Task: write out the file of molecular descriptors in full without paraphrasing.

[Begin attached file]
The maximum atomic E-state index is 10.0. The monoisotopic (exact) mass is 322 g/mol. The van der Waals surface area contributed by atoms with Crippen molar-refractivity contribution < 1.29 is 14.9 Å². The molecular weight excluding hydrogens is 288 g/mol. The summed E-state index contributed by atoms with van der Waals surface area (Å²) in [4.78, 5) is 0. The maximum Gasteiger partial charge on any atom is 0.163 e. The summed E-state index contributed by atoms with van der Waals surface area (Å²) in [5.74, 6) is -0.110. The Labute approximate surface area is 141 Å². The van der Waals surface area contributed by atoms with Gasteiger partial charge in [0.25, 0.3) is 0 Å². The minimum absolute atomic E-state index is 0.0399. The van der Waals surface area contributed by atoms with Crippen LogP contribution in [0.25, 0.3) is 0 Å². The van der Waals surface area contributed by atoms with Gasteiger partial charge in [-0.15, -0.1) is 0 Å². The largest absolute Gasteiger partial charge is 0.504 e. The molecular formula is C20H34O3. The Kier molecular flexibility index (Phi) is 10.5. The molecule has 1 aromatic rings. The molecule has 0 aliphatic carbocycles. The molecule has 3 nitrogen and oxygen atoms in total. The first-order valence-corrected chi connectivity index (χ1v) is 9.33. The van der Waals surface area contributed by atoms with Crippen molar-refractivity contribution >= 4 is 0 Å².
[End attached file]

The maximum atomic E-state index is 10.0. The monoisotopic (exact) mass is 322 g/mol. The van der Waals surface area contributed by atoms with Crippen molar-refractivity contribution < 1.29 is 14.9 Å². The molecular weight excluding hydrogens is 288 g/mol. The summed E-state index contributed by atoms with van der Waals surface area (Å²) in [4.78, 5) is 0. The maximum Gasteiger partial charge on any atom is 0.163 e. The summed E-state index contributed by atoms with van der Waals surface area (Å²) in [5.74, 6) is -0.110. The Labute approximate surface area is 141 Å². The van der Waals surface area contributed by atoms with Gasteiger partial charge in [0.25, 0.3) is 0 Å². The minimum absolute atomic E-state index is 0.0399. The van der Waals surface area contributed by atoms with Crippen LogP contribution in [0.25, 0.3) is 0 Å². The van der Waals surface area contributed by atoms with Gasteiger partial charge in [-0.15, -0.1) is 0 Å². The largest absolute Gasteiger partial charge is 0.504 e. The molecular formula is C20H34O3. The Kier molecular flexibility index (Phi) is 10.5. The molecule has 1 aromatic rings. The molecule has 0 aliphatic carbocycles. The molecule has 3 nitrogen and oxygen atoms in total. The first-order valence-corrected chi connectivity index (χ1v) is 9.33. The van der Waals surface area contributed by atoms with Crippen molar-refractivity contribution >= 4 is 0 Å².